Thursday, January 25, 2007

from brock read at the wired campus, i learned that the cia now has a facebook group (registration required).

here's what it looks like today:

it currently has 2,949 facebook members. it has sponsored ads on the right that hyperlink facebookers directly to the cia's careers page. and it has a share button which allows users to post the group on their profiles or send it to their facebook friends.

the cia's facebook features this embedded youtube video (27 seconds). if you watch the whole thing, all the way to the last few frames, you'll see this woman:

who's she?

the cia needs to parse their content better.

Tuesday, January 23, 2007

Monday, January 22, 2007


last year, a few USF students thought it would be interesting to have a campus tv station. they brainstormed a plan, brought it to melinda stone, and USFtv was born. this year, because melinda is on sabbatical, kate haug and i are USFtv's faculty co-advisors.

USFtv is a campus-wide cablecast created by and for USF students. USFtv produces around five cablecasts a semester. cablecasts are between one and two hours and include student films and videos, USF news, interviews with bay area residents, artists, musicians, and media makers, documentaries about USF social justice organizations, and other assorted media goodies. USFtv is an opportunity for USF students to work in teams to make engaged, provocative, and creative media - and distribute it across campus. working with USFtv has been one of the highlights of my first year here at USF.

working with kate is great. she's a filmmaker, a screenwriter, an author, and an academic, so she offers all kinds of perspectives to the students. plus, this year, she's the department's film studies minor coordinator which means she knows more about the filmic skills of our current students than anyone. in addition to providing advice and support, our main contribution is watching the cablecasts and offering feedback prior to their distribution. the process is time-consuming (our feedback often runs three to four single-spaced pages) but when the cablecasts improve each time we know our feedback is being heard which makes the process well worth it.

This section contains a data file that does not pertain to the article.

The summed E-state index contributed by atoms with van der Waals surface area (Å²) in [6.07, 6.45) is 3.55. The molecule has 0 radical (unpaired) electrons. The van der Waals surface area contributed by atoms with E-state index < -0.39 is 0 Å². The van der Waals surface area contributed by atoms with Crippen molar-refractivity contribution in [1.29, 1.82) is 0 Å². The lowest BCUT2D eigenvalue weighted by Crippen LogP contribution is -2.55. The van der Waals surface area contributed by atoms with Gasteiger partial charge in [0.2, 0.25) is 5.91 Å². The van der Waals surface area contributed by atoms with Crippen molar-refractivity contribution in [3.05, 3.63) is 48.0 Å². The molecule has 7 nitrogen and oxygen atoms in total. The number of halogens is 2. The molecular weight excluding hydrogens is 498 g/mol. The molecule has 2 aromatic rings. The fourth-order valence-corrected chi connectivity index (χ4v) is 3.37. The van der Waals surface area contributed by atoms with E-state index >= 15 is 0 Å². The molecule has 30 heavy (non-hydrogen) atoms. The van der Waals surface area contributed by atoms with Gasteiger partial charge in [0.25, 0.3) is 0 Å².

the best part is watching the students grow USFtv. they designed it all - content, format, distribution, branding, outreach, fundraising - and so far it more or less works. with each episode, USF news gets better, more diverse, and more interesting. the student films are getting edgier and finally we're starting to see some weird stuff. the production is getting slicker (USFtv has an excellent team of editors). now, at mid-year, the key is to not get lazy. spring semester is not for relaxation. it is for creation.

last thursday and friday, the core team of USFtv organized a retreat. i was there for most of friday and it was extremely productive. the students hammered out a production schedule for the entire semester, discussed their collaboration with baykids, and brainstormed identity issues. we spent a lot of time talking about the web, which was pure fun for me. we talked about blogs, we talked about flickr, we talked about youtube. jessica dragotto is taking a directed study with me in spring to launch the USFtv web site. (i'll link to that when it happens.)

judging from the retreat, the students this semester are much more organized, much more focused. they know what it takes to make one hour of good content every two to three weeks. they know how to work in teams - camera person, sound person, interviewer, editor - an invaluable skill in today's media world. and they are beginning to know that it's not about a good show or a bad show - it's about your newest show being better than your last show which was better than the one before. i'm excited for what spring will bring.

Sunday, January 21, 2007

this is so cool; this is so sad

via david weinberger, i learned about the very interesting "goodbye gutenberg" - volume 60, number 4 of nieman reports. from the introduction: "Journalism is on a fast-paced, transformative journey, its destination still unknown. That the Web and other media technologies are affecting mightily the practice of journalism is beyond dispute. Less clear is any shared vision of what the future holds. Newsrooms are being hollowed out, and editors who resist such cutbacks are losing their jobs. Digital video cameras and tape recorders replace reporters' notebooks as newspapers—and other news organizations—train staff in multimedia storytelling. In this issue, words about journalists' experiences in the digital era transport our vision forward, while our eye takes us on a visual voyage back to a time when newspapers wove communities together." all online. all for free.